At the Offertory, the choir sings a movement from one of Johann Sebastian Bach’s motets, Jesu, meine Freude (BWV 227). The tune that is used in many of the eleven movements of this work is a Lutheran chorale melody by Johann Crüger (1598-1662) It’s a melody that will be familiar to the congregation from its use in hymn #453, “Jesus, all my gladness.” Listen for the melody sung in its simplest form by the alto part, below the two intertwined soprano voices, sung in short phrases with long “pauses” between each phrase.
As is the hymn, the text in Bach’s motet is from a poem by Johann Franck (1618-1677). Franck’s poem depicts the desire of the faithful soul to avoid all distractions that might draw it away from Christ. Bach’s motet alternates stanzas from this poem with verses from Romans 8, in which St. Paul contrasts the believer’s being “of the Spirit” with the sinful state of being “of the flesh.” In the movement sung by our choir, the believer bids goodnight to worldly pleasures:
Gute Nacht, o Wesen, das die Welt erlesen,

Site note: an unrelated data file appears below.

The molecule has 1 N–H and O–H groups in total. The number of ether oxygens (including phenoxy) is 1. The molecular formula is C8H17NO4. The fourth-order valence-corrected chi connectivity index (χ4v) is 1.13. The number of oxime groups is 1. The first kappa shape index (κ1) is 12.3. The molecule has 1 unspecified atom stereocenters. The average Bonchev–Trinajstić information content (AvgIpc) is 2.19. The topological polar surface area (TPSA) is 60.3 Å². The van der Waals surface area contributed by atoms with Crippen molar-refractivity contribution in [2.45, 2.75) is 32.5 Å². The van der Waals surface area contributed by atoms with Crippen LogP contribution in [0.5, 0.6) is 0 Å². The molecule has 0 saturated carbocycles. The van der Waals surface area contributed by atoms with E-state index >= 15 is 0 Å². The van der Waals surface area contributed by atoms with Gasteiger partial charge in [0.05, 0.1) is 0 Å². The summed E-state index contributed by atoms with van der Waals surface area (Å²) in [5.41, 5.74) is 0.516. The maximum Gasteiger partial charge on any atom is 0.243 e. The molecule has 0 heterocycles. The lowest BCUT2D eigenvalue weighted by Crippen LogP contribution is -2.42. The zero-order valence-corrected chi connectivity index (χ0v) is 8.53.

Good night, existence chosen by the world,
Mir gefällst du nicht. Gute Nacht, ihr Sünden,
you do not please me. Good night, you sins,
Bleibet weit dahinten, kommt nicht mehr ans Licht!
stay far behind me. Come no more to the light
Gute Nacht, du Stolz und Pracht! Dir sei ganz, du Lasterleben,
Good night, pride and splendour, once and for all, sinful existence,
Gute Nacht gegeben.
I bid you good night.
Below is a performance of the entire motet, Jesu meine Freude (BWV 227), sung by the Vocalconsort Berlin directed by Daniel Reuss.
During Communion, the choir sings a setting of the eucharistic hymn O sacrum convivium. The composer is Giovanni Croce (1557-1609). Croce was best known for his Italian madrigals, but also wrote a number of sacred motets. His compositions were quite popular in England during his lifetime and later.
Our first communion hymn, “Humbly I adore thee,” was not originally intended for congregational singing but for private devotion. And it was probably not written by Thomas Aquinas (1227-1274) as indicated in our Hymnal, but it does date to the 13th century.